Despite the complaints of some Congressmen that the army was wasting money conducting such exercises, the Louisiana maneuvers were, as an army historian concludes, “unprecedented in U.S. Army history and have never been duplicated in size or scope since.” Under the tutelage of Marshall and McNair, “the Army was forced to make good two decades of virtual disarmament in two years’ time.” The result was that, “the GHQ maneuvers of 1941 revealed both the penalties of military unpreparedness and the power of American resolve. The war that followed transformed both the Army and the nation forever.”[xx]

McNair’s hearing was seriously impaired and he generally sent Mark Clark to represent him at meetings and to oversee briefings and critiques. Clark conducted the critique of the Louisiana Maneuvers. Near its end, he was handed a telegram from the War Department containing the names of officers being nominated by Roosevelt for promotion to major general and twenty or so from colonel to brigadier general. Clark scanned the list, read their names, then announced, “That’s it.” The group was dismissed and as the fortunate selectees were surrounded and congratulated, Eisenhower, visibly deflated by the omission of his name from the list, had one foot out the door when Clark banged his gavel and intoned, “I forgot one name – Dwight D. Eisenhower.” Amid the throng of people Clark heard Eisenhower laugh and proclaim, “I’ll get you for this, you sonofabitch.”[xxi]

Eisenhower was both modest and genuinely elated at his promotion. The only worrisome aspect was that he had performed so well as Krueger’s chief of staff that he feared having to serve out the war in a succession of staff jobs that would exclude him – as it had since World War I – from obtaining a combat command.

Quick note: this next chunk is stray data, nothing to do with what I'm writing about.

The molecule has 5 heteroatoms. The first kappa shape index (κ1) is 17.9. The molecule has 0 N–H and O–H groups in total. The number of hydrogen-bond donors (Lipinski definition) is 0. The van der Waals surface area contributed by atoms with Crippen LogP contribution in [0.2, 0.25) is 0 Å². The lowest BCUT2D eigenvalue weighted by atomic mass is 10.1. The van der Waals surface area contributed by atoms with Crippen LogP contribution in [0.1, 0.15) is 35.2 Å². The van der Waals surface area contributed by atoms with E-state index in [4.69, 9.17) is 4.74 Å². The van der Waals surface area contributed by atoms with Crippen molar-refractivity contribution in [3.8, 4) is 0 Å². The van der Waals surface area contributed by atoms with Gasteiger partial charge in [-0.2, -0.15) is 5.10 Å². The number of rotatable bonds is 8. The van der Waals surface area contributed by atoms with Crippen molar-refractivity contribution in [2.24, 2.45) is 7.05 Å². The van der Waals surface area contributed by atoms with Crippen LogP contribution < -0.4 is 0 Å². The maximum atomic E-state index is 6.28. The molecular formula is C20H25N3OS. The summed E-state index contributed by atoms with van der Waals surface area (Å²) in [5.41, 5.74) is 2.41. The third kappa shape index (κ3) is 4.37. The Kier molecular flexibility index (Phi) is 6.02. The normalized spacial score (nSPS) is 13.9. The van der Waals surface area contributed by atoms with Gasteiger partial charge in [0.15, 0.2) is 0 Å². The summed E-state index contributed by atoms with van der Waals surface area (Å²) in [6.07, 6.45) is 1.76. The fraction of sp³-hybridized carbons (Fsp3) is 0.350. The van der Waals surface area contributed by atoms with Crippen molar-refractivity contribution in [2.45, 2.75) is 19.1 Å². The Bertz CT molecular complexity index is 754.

Four days after Eisenhower’s promotion, McNair weighed in with his evaluations to Marshall of those he recommended for higher command. Almost as an afterthought, the last to appear on a list of seven unrated “others” named as potential division commanders was “Eisenhower.” McNair clearly felt no compelling need to rate a career staff officer who had never commanded more than a battalion any higher. Indeed, were it not for his glowing reputation gained during the maneuvers, it is arguable that Eisenhower’s name would not have appeared at all, had it not been for Mark Clark’s persistence in extolling his friend. (In 1989 Patton’s son would tartly observe that, “McNair’s predictions were not too hot. Take notice of Ike at the bottom of the list – ‘an also ran.’ ”) [xxii]

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1 Comment

  1. I have documented in my writings Eisenhower’s comments about his life in his book “Things I Tell My Friends’ about his early career.
    He gave credit to his meteoric rise to a newspaper reporter, Drew Pearson. Eisenhower wrote that Pearson gave him credit that belonged to General Krueger.

    One may note that Eisenhower received 6 promotions from Colonel to 5-star General in 2 years and 4 months. The usual promotion in those years was once in 4 years. But, wars need heroes.

    It is not noticed that both Eisenhower and Kennedy knew that the 1960 election hinged on the lie of the booster gap. (I worked on Minuteman from the start.) This threw the election to Kennedy.

    Did Nixon’s later knowledge of the truth lead to Watergate?
    We will never know.